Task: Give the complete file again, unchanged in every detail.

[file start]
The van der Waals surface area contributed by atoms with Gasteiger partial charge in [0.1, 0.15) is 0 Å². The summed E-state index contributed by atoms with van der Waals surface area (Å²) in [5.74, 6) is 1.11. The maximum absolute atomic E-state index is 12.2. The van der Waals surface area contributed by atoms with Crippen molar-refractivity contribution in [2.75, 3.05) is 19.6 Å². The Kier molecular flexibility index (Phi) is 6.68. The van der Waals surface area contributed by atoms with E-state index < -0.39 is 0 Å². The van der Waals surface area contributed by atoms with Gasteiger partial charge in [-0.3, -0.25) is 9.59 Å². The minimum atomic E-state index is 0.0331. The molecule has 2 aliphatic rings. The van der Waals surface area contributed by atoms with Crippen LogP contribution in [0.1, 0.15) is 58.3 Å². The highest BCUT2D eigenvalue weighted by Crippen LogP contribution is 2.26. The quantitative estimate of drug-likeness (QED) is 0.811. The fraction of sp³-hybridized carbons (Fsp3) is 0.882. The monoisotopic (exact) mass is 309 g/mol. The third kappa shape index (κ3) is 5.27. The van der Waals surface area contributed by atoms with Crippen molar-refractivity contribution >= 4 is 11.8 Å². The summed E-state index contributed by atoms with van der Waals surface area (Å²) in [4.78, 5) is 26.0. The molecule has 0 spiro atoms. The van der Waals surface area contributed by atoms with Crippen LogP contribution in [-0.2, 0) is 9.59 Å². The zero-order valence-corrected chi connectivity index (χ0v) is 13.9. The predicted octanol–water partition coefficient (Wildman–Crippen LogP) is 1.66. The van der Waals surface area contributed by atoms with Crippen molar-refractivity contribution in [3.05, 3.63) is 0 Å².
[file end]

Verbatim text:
The van der Waals surface area contributed by atoms with Gasteiger partial charge in [0.1, 0.15) is 0 Å². The summed E-state index contributed by atoms with van der Waals surface area (Å²) in [5.74, 6) is 1.11. The maximum absolute atomic E-state index is 12.2. The van der Waals surface area contributed by atoms with Crippen molar-refractivity contribution in [2.75, 3.05) is 19.6 Å². The Kier molecular flexibility index (Phi) is 6.68. The van der Waals surface area contributed by atoms with E-state index < -0.39 is 0 Å². The van der Waals surface area contributed by atoms with Gasteiger partial charge in [-0.3, -0.25) is 9.59 Å². The minimum atomic E-state index is 0.0331. The molecule has 2 aliphatic rings. The van der Waals surface area contributed by atoms with Crippen LogP contribution in [0.1, 0.15) is 58.3 Å². The highest BCUT2D eigenvalue weighted by Crippen LogP contribution is 2.26. The quantitative estimate of drug-likeness (QED) is 0.811. The fraction of sp³-hybridized carbons (Fsp3) is 0.882. The monoisotopic (exact) mass is 309 g/mol. The third kappa shape index (κ3) is 5.27. The van der Waals surface area contributed by atoms with Crippen molar-refractivity contribution >= 4 is 11.8 Å². The summed E-state index contributed by atoms with van der Waals surface area (Å²) in [4.78, 5) is 26.0. The molecule has 0 spiro atoms. The van der Waals surface area contributed by atoms with Crippen LogP contribution in [-0.2, 0) is 9.59 Å². The zero-order valence-corrected chi connectivity index (χ0v) is 13.9. The predicted octanol–water partition coefficient (Wildman–Crippen LogP) is 1.66. The van der Waals surface area contributed by atoms with Crippen molar-refractivity contribution in [3.05, 3.63) is 0 Å².